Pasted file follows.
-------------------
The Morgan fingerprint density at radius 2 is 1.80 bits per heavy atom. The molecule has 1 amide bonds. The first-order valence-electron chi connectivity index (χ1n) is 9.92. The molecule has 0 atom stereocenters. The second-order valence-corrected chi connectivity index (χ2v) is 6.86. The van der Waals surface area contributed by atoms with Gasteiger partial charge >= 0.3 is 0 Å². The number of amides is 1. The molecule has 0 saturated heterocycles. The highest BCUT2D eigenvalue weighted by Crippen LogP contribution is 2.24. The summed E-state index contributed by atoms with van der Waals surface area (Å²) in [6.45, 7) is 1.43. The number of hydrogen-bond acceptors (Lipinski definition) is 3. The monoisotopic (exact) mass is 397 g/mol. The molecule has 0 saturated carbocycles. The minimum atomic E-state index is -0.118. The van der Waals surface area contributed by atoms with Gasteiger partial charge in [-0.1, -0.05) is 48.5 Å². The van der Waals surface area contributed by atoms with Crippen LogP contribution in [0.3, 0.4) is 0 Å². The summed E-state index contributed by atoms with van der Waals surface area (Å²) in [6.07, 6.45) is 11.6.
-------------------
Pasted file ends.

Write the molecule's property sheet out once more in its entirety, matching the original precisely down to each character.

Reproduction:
The Morgan fingerprint density at radius 2 is 1.80 bits per heavy atom. The molecule has 1 amide bonds. The first-order valence-electron chi connectivity index (χ1n) is 9.92. The molecule has 0 atom stereocenters. The second-order valence-corrected chi connectivity index (χ2v) is 6.86. The van der Waals surface area contributed by atoms with Gasteiger partial charge >= 0.3 is 0 Å². The number of amides is 1. The molecule has 0 saturated heterocycles. The highest BCUT2D eigenvalue weighted by Crippen LogP contribution is 2.24. The summed E-state index contributed by atoms with van der Waals surface area (Å²) in [6.45, 7) is 1.43. The number of hydrogen-bond acceptors (Lipinski definition) is 3. The monoisotopic (exact) mass is 397 g/mol. The molecule has 0 saturated carbocycles. The minimum atomic E-state index is -0.118. The van der Waals surface area contributed by atoms with Gasteiger partial charge in [-0.1, -0.05) is 48.5 Å². The van der Waals surface area contributed by atoms with Crippen LogP contribution in [0.3, 0.4) is 0 Å². The summed E-state index contributed by atoms with van der Waals surface area (Å²) in [6.07, 6.45) is 11.6.